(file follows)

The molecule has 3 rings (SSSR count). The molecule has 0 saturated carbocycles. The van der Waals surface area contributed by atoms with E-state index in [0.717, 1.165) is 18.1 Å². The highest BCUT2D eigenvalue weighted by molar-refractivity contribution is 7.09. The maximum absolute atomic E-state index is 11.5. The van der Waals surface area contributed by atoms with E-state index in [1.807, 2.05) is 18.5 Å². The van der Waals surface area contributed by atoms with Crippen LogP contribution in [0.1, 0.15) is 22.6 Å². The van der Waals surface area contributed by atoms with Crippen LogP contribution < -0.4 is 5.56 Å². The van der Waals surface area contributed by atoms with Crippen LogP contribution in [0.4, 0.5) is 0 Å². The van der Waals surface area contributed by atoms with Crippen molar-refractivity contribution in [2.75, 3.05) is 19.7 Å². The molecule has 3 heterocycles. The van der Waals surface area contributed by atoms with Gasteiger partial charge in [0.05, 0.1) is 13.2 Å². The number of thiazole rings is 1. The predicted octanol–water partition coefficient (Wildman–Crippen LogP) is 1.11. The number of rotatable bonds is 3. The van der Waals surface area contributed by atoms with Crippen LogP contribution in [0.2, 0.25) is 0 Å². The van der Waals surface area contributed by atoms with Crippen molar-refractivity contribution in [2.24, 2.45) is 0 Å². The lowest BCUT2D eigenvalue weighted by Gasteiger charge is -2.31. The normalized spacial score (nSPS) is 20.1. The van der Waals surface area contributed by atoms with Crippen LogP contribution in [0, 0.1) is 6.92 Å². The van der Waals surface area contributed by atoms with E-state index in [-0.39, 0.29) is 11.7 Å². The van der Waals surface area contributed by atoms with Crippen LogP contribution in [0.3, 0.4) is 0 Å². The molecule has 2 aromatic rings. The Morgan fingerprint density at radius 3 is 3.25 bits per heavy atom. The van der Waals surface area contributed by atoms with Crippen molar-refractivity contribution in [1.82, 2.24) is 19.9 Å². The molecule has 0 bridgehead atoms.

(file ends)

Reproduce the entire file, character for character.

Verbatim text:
The molecule has 3 rings (SSSR count). The molecule has 0 saturated carbocycles. The van der Waals surface area contributed by atoms with E-state index in [0.717, 1.165) is 18.1 Å². The highest BCUT2D eigenvalue weighted by molar-refractivity contribution is 7.09. The maximum absolute atomic E-state index is 11.5. The van der Waals surface area contributed by atoms with E-state index in [1.807, 2.05) is 18.5 Å². The van der Waals surface area contributed by atoms with Crippen LogP contribution in [0.1, 0.15) is 22.6 Å². The van der Waals surface area contributed by atoms with Crippen LogP contribution < -0.4 is 5.56 Å². The van der Waals surface area contributed by atoms with Crippen LogP contribution in [0.4, 0.5) is 0 Å². The van der Waals surface area contributed by atoms with Crippen molar-refractivity contribution in [2.75, 3.05) is 19.7 Å². The molecule has 3 heterocycles. The van der Waals surface area contributed by atoms with Gasteiger partial charge in [0.05, 0.1) is 13.2 Å². The number of thiazole rings is 1. The predicted octanol–water partition coefficient (Wildman–Crippen LogP) is 1.11. The number of rotatable bonds is 3. The van der Waals surface area contributed by atoms with Crippen LogP contribution in [0.2, 0.25) is 0 Å². The van der Waals surface area contributed by atoms with Crippen molar-refractivity contribution in [2.24, 2.45) is 0 Å². The lowest BCUT2D eigenvalue weighted by Gasteiger charge is -2.31. The normalized spacial score (nSPS) is 20.1. The van der Waals surface area contributed by atoms with Crippen LogP contribution in [0, 0.1) is 6.92 Å². The van der Waals surface area contributed by atoms with E-state index in [-0.39, 0.29) is 11.7 Å². The van der Waals surface area contributed by atoms with Crippen LogP contribution in [0.3, 0.4) is 0 Å². The molecule has 2 aromatic rings. The Morgan fingerprint density at radius 3 is 3.25 bits per heavy atom. The van der Waals surface area contributed by atoms with Crippen molar-refractivity contribution in [1.82, 2.24) is 19.9 Å². The molecule has 0 bridgehead atoms.